In terms of temporal attention development, the emergence of infants’ endogenous attention in the second year of life is in line with Mento and Tarantino [25] results, which demonstrated that cognitive mechanisms underlying endogenous temporal predictions by symbolic cues are fully established at six years of age. Therefore, our results provide an important piece of evidence for the developmental literature by showing that this ability seems to emerge by the age of 15 months.

Regarding the spatial predictability factor on temporal orienting of attention, the current results extend previous research in children and adults [18,25,40,41] by showing that when the cues are both spatial and temporally predictable, infants at 15 months of age, but not earlier, are able to use temporal expectations to adapt their behavior.

Finally, from a general cognitive perspective, it is important to notice the adaptive value of the developmental trajectory observed for temporal attention with other domains with intrinsic temporal characteristics, such as language. The early available temporal orienting of attention is reflected in infants’ early sensitivity to perceiving the rhythmic characteristics of language at birth in discriminating the stress patterns in different languages [42]. On the other hand, a more elaborated endogenous control of attention emerges at the second year of life, the moment when the ability to extract hierarchical structures that rely on dependencies between temporally distant relationships (e.g., is playing, is crying) is observed [4345]. This type of learning requires focusing attention on relevant elements in speech carrying the rule while disregarding irrelevant information [43]. Therefore, an important question for future research is how these two types of endogenous abilities to orient attention in time may assist or boost other aspects of cognitive development that involve temporal processing, such as language [46]. In fact, recent studies have provided evidence supporting the idea that selective attention to specific moments in time while perceiving speech predicts language outcome in preschool children [47]. In a similar vein, attention modulations given by the characteristics of the speech input have an effect on how well language rules are learned in infancy [43,44,48, 49]. It may thus be worth exploring further how the emergence of the ability to orient attention in time endogenously may serve as a scaffold for language development [50].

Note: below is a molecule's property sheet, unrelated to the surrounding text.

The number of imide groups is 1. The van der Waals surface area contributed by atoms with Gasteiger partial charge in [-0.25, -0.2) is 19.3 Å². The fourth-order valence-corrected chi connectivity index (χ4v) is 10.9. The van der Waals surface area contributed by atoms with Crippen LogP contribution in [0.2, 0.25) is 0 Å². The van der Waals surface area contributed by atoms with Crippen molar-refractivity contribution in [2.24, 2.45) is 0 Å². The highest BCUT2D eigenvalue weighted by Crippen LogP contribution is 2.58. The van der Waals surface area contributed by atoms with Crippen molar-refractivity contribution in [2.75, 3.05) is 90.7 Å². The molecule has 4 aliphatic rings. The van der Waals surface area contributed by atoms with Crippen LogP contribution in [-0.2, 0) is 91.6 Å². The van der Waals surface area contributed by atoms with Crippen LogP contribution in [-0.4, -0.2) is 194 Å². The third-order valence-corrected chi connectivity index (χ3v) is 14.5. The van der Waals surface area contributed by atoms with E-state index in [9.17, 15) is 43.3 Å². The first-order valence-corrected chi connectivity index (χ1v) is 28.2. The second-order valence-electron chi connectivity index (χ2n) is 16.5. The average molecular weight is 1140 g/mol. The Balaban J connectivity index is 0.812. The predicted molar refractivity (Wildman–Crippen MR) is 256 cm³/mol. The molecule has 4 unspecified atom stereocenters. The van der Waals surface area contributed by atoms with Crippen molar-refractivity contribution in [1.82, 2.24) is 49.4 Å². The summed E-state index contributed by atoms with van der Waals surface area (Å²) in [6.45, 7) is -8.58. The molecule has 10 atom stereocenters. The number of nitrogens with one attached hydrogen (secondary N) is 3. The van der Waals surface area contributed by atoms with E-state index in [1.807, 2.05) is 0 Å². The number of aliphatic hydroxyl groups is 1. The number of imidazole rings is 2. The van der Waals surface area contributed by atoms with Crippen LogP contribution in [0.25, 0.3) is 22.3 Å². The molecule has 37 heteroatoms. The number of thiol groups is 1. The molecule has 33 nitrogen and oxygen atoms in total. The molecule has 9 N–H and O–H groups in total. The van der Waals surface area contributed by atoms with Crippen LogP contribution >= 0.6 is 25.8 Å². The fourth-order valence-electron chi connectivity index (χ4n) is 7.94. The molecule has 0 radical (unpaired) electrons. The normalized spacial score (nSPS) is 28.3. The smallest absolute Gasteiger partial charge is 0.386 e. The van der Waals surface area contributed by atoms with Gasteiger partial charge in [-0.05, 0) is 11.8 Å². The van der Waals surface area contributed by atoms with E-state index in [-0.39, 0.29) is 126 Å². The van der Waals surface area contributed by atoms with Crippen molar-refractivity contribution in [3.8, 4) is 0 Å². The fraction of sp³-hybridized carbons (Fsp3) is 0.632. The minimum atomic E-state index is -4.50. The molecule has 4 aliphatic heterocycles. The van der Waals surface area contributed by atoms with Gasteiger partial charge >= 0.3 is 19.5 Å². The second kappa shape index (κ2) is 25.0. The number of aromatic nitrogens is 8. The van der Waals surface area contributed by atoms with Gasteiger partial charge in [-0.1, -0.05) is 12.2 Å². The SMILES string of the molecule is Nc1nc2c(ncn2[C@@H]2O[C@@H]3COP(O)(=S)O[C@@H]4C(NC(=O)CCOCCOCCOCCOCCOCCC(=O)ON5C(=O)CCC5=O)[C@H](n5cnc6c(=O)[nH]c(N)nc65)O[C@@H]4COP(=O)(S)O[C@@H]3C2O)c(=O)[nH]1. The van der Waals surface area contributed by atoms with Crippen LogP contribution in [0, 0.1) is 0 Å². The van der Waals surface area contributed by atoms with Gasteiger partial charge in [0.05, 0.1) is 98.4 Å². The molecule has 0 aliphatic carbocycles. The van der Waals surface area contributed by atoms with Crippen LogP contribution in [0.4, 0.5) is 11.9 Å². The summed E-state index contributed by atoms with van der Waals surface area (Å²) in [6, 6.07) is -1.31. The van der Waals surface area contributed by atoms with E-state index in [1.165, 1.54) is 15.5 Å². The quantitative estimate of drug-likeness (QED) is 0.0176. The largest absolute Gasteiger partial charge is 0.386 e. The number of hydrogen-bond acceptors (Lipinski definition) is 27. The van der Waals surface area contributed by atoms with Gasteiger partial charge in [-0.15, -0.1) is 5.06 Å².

The authors would like to thank the infants and their families who participated in the study and Helena Moliné for her assistance scheduling and testing infants in the APAL Lab. We would like to thank also David Cucurell and Estela Cámara for technical support in data analysis and Bárbara Albareda-Castellot for giving us access to the initial stimuli. We are deeply thankful to David Lewkowicz and Clement François for their very helpful comments to earlier versions of the manuscript. This research has been supported by the European Commission (ERC-StG-313841, TuningLang) to RDB.

Funding Statement

This research has been supported by the European Commission (ERC-StG-313841, TuningLang) to RDB. The funders had no role in study design, data collection and analysis, decision to publish, or preparation of the manuscript.

Data Availability

Data Availability

All data is available in DOI: